Located in the Atlantic Ocean, off the coast of North Carolina and north of the Caribbean, Bermuda is a self-governing British overseas territory. It is divided into nine parishes. St. George's Parish is where you will find the historic Town of St. George and the Island of St. David's. The Crystal Caves and the Bermuda Aquarium are located in Hamilton Parish and Smith's Parish has Flatts Village, Spittle Pond Nature Preserve, and Devil's Hole Aquarium. Paget Parish has many resorts as well as Elbow Beach, and Bermuda Botanical Gardens. If you're interested in golf head to Warwick Parish and the best beaches are found in Southampton Parish. Other parishes include Devonshire, Pembroke, and Sandys Parishes.
The City of Hamilton, located in Pembroke Parish, is the capital, while St. George is the historical capital and the oldest surviving English New World town.
Bermuda is made up of about 138 islands and islets along an east-west axis. The major islands are connected by bridges. You'll find most of the best beaches in the southern part of the territory and most of the islands are made up of low hills and complex waterways.
Bermuda has a subtropical climate with hot and humid springs, summers, and falls, but cool winters. Water temperatures are also quite cool during the winter months. Similar to the southeastern coast of the United States, the Gulf Stream does keep water temperatures warmer than you might expect.
At A Glance
There is an excellent bus service which travels throughout Bermuda. This bus service connects most parts of the islands to the city of Hamilton. Buses are comfortable with air conditioning, and are popular with locals and tourists alike. Bus stops are marked by pink and blue painted poles. Pink is used for buses heading into Hamilton and blue for those heading away. Alternatively, there are passenger ferries which travel around Hamilton Harbour and the Great Sound.
Motorized bicycles and mopeds are a popular and fun way to explore Bermuda. It's easy to find a place to rent a moped and the prices are fair. Travel is on the left side of the road which can be a little tricky for U.S. visitors.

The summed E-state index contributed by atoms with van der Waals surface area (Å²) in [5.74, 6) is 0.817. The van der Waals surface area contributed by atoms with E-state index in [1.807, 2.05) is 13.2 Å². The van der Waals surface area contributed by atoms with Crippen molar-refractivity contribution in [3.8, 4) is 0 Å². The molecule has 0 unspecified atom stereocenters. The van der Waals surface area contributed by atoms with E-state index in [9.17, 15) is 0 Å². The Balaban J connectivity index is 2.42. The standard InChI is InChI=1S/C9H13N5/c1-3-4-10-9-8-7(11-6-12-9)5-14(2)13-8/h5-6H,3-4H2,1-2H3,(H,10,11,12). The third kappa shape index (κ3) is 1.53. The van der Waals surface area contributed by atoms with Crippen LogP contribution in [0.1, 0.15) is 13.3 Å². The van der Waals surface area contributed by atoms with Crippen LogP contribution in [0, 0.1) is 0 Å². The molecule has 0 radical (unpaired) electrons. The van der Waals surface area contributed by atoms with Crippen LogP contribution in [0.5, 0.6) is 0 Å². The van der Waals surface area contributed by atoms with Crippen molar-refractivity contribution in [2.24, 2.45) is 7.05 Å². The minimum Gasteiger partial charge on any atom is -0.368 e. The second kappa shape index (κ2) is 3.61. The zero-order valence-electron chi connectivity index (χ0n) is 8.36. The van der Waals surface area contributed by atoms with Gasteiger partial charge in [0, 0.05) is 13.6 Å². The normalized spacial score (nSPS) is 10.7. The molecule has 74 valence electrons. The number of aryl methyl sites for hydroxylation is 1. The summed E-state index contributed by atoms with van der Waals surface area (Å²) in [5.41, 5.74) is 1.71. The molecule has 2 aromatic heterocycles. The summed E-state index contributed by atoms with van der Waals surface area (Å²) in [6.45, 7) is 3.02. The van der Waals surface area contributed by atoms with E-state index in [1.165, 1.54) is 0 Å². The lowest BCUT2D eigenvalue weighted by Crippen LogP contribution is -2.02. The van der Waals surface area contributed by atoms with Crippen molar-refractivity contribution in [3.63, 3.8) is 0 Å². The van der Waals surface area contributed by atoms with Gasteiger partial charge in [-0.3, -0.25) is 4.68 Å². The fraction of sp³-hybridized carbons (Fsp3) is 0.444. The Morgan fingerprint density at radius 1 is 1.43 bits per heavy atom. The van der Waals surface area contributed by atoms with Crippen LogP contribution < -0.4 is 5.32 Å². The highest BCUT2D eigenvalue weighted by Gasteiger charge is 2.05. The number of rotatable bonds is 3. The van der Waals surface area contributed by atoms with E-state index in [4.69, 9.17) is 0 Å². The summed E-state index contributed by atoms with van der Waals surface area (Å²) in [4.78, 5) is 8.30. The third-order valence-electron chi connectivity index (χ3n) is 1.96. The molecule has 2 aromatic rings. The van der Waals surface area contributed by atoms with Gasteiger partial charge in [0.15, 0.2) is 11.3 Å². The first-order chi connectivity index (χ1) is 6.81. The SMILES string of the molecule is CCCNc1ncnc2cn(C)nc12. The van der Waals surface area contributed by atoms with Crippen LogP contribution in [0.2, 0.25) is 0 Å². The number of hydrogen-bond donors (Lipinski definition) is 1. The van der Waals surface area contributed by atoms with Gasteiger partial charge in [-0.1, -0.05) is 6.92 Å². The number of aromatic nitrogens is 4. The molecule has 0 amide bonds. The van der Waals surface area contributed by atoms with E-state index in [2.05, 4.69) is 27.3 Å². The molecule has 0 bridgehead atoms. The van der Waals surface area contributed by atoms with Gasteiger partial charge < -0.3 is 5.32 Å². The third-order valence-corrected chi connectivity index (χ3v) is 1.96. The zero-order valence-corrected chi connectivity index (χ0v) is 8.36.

A fun way to experience Bermuda is by walking along the former Bermuda Railway. It was dismantled in 1948 but many sections still exist in the form of a walking trail that connects St. George Town in the east through Pembroke Parish near the City of Hamilton and on toward Somerset Village in the west. There are incredible views along the path and it is an experience worth having.
If you're interested in shopping, it's best to head to Front Street in Hamilton. It's easy to walk around this area, but several of the larger department stores have recently closed. Other shopping areas are found in St. George as well as Dockyard, which has a small shopping mall.
During a Thursday and Friday in August the entire territory shuts down for cricket. This tradition dates back to the early 1900s. Businesses close (including tourist attractions) and many locals set up tents to enjoy the activities. The event lasts through the weekend and it's a great experience if you happen to be in town for the festivities.
Many people visit Bermuda as part of a cruise. This is particularly common during the summer months, with cruises departing from Baltimore, Boston, Bayonne, New York, Charleston, Norfolk, Miami, and Philadelphia. Popular stops for cruise ships include Hamilton, Saint George, and the Royal Naval Dockyard.
Top Tourist Attractions
Town of St. George: This town is the former capital of Bermuda. It is considered the oldest, continually inhabited English settlement in the new world and has been declared a scenic UNESCO World Heritage Site. It dates back to 1612 and has quaint, winding streets that are lined with British Colonial architecture. There are many fountains, gardens, and squares, making it a wonderful place to explore.
Bermuda Maritime Museum: This museum warrants a half a day visit to explore the Royal Naval Dockyard. There are old, limestone storage buildings that have been redeveloped into a tourist attraction and shopping area by the Bermuda Government.
Bermuda Aquarium, Museum, and Zoo: This aquarium offers visitors a 140,000 gallon replica coral reef and is one of the area's most popular attractions. There are more than 300 birds, reptiles and mammals as well as 200 species of fish.
Food in Bermuda takes advantage of the accessible seafood. Dishes are often simple and include boiled rice or black-eyed peas. Chowder is a favorite among locals and tourists. There are also a handful of British pubs around if you want to experience the British influence. Restaurants near the cruise ship docks tend to be the most expensive so if you're looking to save a little money, head further away.
Fish Chowder: This Bermuda favorite is a chowder that is seasoned with a sherry pepper sauce and dark rum. It can be found throughout the territory.
Shark Hash: A unique Bermuda favorite, Shark Hash is made with minced shark meat and spices and is usually served on bread.
Codfish Brunch: This is a traditional Bermudian breakfast. Codfish is boiled with potatoes and Bermuda onions and served with sliced Bermudian bananas. If you stay at a bed and breakfast, you'll likely get to sample this breakfast. Most restaurants also serve a variation of it.
5% - 15%
1 Categories averaged on a per-item basis. 2 Categories averaged on a per-day basis.
For example, the Food2 daily average is for all meals for an entire day, while Entertainment1 is for each individual purchase.
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